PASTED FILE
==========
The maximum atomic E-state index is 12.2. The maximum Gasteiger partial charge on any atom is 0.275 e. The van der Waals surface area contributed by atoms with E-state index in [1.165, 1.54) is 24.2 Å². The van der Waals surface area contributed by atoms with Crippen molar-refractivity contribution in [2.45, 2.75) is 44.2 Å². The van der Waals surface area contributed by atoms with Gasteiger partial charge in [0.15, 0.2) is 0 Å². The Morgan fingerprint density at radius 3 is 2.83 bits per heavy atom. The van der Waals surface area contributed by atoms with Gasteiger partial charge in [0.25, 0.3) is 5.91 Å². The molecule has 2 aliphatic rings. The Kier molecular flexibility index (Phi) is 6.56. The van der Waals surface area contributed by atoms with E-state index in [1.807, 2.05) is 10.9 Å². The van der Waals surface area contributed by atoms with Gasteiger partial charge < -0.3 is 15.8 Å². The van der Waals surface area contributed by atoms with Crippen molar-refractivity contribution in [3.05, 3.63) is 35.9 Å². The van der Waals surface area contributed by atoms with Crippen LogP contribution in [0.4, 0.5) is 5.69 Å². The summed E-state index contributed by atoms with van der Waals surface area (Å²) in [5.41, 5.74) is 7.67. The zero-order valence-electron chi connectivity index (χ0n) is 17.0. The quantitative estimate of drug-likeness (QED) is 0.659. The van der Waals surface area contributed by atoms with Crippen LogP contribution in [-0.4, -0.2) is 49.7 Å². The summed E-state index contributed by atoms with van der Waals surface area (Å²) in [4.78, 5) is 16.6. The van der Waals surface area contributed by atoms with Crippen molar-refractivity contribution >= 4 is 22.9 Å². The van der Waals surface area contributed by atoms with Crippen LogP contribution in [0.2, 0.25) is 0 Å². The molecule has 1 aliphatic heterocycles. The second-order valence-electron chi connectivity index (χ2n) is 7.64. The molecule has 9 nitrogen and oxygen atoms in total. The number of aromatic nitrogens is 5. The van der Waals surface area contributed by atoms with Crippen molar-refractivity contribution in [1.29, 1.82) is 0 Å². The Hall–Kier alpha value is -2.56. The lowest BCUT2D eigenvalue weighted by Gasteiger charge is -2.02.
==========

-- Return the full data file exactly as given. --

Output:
The maximum atomic E-state index is 12.2. The maximum Gasteiger partial charge on any atom is 0.275 e. The van der Waals surface area contributed by atoms with E-state index in [1.165, 1.54) is 24.2 Å². The van der Waals surface area contributed by atoms with Crippen molar-refractivity contribution in [2.45, 2.75) is 44.2 Å². The van der Waals surface area contributed by atoms with Gasteiger partial charge in [0.15, 0.2) is 0 Å². The Morgan fingerprint density at radius 3 is 2.83 bits per heavy atom. The van der Waals surface area contributed by atoms with Gasteiger partial charge in [0.25, 0.3) is 5.91 Å². The molecule has 2 aliphatic rings. The Kier molecular flexibility index (Phi) is 6.56. The van der Waals surface area contributed by atoms with E-state index in [1.807, 2.05) is 10.9 Å². The van der Waals surface area contributed by atoms with Gasteiger partial charge < -0.3 is 15.8 Å². The van der Waals surface area contributed by atoms with Crippen molar-refractivity contribution in [3.05, 3.63) is 35.9 Å². The van der Waals surface area contributed by atoms with Crippen LogP contribution in [0.4, 0.5) is 5.69 Å². The summed E-state index contributed by atoms with van der Waals surface area (Å²) in [5.41, 5.74) is 7.67. The zero-order valence-electron chi connectivity index (χ0n) is 17.0. The quantitative estimate of drug-likeness (QED) is 0.659. The van der Waals surface area contributed by atoms with Crippen LogP contribution in [-0.4, -0.2) is 49.7 Å². The summed E-state index contributed by atoms with van der Waals surface area (Å²) in [4.78, 5) is 16.6. The van der Waals surface area contributed by atoms with Crippen molar-refractivity contribution >= 4 is 22.9 Å². The van der Waals surface area contributed by atoms with Crippen LogP contribution in [0.2, 0.25) is 0 Å². The molecule has 1 aliphatic heterocycles. The second-order valence-electron chi connectivity index (χ2n) is 7.64. The molecule has 9 nitrogen and oxygen atoms in total. The number of aromatic nitrogens is 5. The van der Waals surface area contributed by atoms with Crippen molar-refractivity contribution in [1.29, 1.82) is 0 Å². The Hall–Kier alpha value is -2.56. The lowest BCUT2D eigenvalue weighted by Gasteiger charge is -2.02.